America it was apparent to those con- HEALTH CONTE
cerned that the part of the studentA
In the affairs of the world is fast as- HELD A T BARN
suming an actual and a forceful place,
in conception, if not in actual ac- Recently a contest was
complishment. Barnard college, in which the
Third Meeting Now a Session competed to see. which cla
The third annual convention of the could make the sleepiest ins
student Federation of America is now Students went to bed three
in session at Lincoln, Neb. Michigan's hours earlier than usual and
representatives at this meeting are late as possible without being
Cynthia Hawkins, '29, representing classes. At the end of the w
the Women's league; Charles B. Gil- class having the highest total
Bert, representing the Student coun- clared the winner. The conte
cil; and Jo H. Chamberlin, '28. man- feature of Barnard's "health
aging editor of The Daily, who has- -
been invited' by the executive board An experimental study of1
of the federation to speak before the theraphy, treatments with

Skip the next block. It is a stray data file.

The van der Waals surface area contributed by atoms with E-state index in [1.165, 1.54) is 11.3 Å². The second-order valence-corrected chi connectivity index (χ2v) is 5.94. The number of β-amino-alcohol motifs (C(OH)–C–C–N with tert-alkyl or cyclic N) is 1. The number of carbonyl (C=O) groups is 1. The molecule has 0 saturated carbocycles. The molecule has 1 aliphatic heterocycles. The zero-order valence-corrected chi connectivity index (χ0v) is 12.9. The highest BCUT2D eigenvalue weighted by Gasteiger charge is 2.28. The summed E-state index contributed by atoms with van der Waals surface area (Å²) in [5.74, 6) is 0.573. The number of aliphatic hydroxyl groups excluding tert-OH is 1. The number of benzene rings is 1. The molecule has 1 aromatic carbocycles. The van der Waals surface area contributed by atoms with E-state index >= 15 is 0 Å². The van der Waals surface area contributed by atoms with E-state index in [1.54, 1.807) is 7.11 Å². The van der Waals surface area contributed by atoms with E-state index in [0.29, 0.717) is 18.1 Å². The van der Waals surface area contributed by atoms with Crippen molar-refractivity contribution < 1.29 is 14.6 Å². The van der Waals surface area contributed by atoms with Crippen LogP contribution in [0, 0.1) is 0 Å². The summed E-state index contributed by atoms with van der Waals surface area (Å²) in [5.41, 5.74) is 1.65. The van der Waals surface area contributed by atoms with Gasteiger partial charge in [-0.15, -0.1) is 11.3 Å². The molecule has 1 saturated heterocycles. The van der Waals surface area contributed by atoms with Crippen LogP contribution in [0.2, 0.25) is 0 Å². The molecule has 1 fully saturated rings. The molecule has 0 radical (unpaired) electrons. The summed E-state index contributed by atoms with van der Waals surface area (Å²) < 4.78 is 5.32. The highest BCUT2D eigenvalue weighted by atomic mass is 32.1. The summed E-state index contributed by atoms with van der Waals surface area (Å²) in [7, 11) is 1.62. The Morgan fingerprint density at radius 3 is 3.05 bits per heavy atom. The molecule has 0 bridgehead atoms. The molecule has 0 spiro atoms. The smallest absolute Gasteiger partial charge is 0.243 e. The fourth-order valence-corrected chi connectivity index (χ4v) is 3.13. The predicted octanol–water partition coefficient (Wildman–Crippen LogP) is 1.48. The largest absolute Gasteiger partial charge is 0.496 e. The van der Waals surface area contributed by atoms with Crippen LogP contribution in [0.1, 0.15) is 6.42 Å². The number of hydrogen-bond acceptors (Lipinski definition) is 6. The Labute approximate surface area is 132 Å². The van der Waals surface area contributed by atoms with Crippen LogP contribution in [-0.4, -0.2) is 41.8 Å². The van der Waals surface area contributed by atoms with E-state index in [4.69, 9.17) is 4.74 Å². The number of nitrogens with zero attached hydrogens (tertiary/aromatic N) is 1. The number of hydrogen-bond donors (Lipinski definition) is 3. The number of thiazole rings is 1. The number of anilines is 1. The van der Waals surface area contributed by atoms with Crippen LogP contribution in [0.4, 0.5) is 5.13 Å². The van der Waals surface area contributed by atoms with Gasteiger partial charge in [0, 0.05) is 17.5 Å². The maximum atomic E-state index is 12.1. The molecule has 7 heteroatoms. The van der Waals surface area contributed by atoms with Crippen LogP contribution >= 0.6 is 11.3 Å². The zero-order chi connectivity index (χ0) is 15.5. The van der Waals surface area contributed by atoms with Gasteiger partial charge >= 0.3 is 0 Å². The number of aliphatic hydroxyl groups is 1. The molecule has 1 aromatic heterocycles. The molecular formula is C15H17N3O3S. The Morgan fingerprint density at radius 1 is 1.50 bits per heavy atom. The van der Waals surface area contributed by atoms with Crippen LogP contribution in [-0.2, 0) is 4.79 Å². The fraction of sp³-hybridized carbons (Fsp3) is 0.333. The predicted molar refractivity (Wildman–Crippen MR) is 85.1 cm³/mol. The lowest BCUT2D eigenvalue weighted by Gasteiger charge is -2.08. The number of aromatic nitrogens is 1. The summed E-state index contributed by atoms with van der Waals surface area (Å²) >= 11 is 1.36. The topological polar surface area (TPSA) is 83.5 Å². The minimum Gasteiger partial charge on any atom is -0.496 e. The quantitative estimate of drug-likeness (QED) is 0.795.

conference on the subject of student agents such as heat and light,
government. nection with a course in the
for students will be begun at1
Bids for the League building will pital of the University of M

Backus,
the last
Brown,
Eleanor
will be
govern-
divorce

E
i

ress and artist. A recently opened ex-
iibition of Miss Kingston's lacquer
works in New York, 'ity shows mod-
els that are (lone to the queen's taste.
In fact each year (queen Mary pun'-
chases a number of these artistic "an-
tiques" from liss Kingston to be
used for Christmas gifts.
Portraying a period by the curl of
an arabesque or the tlourish of a
skirt, the English actress-artist pro-